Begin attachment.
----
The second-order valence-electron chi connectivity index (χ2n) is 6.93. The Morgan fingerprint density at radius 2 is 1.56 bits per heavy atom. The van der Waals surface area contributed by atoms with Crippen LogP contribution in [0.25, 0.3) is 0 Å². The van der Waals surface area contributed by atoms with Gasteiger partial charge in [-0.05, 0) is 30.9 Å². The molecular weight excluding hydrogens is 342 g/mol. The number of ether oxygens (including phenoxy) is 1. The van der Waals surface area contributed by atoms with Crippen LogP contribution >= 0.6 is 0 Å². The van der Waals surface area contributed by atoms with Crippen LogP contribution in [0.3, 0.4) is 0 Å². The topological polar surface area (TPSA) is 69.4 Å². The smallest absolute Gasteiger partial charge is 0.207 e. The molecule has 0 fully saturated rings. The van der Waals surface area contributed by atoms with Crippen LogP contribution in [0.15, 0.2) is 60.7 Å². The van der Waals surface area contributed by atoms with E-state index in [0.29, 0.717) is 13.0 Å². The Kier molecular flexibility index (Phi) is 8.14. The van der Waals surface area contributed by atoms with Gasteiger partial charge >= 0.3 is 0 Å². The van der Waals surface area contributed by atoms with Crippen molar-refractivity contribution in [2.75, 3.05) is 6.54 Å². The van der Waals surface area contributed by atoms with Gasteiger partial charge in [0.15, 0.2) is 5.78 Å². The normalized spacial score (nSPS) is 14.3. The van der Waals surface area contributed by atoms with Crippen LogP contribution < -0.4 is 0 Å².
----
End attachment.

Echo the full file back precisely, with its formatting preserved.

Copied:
The second-order valence-electron chi connectivity index (χ2n) is 6.93. The Morgan fingerprint density at radius 2 is 1.56 bits per heavy atom. The van der Waals surface area contributed by atoms with Crippen LogP contribution in [0.25, 0.3) is 0 Å². The van der Waals surface area contributed by atoms with Gasteiger partial charge in [-0.05, 0) is 30.9 Å². The molecular weight excluding hydrogens is 342 g/mol. The number of ether oxygens (including phenoxy) is 1. The van der Waals surface area contributed by atoms with Crippen LogP contribution >= 0.6 is 0 Å². The van der Waals surface area contributed by atoms with Crippen LogP contribution in [0.3, 0.4) is 0 Å². The topological polar surface area (TPSA) is 69.4 Å². The smallest absolute Gasteiger partial charge is 0.207 e. The molecule has 0 fully saturated rings. The van der Waals surface area contributed by atoms with Crippen LogP contribution in [0.15, 0.2) is 60.7 Å². The van der Waals surface area contributed by atoms with E-state index in [0.29, 0.717) is 13.0 Å². The Kier molecular flexibility index (Phi) is 8.14. The van der Waals surface area contributed by atoms with Gasteiger partial charge >= 0.3 is 0 Å². The van der Waals surface area contributed by atoms with Crippen molar-refractivity contribution in [2.75, 3.05) is 6.54 Å². The van der Waals surface area contributed by atoms with Gasteiger partial charge in [0.15, 0.2) is 5.78 Å². The normalized spacial score (nSPS) is 14.3. The van der Waals surface area contributed by atoms with Crippen LogP contribution < -0.4 is 0 Å².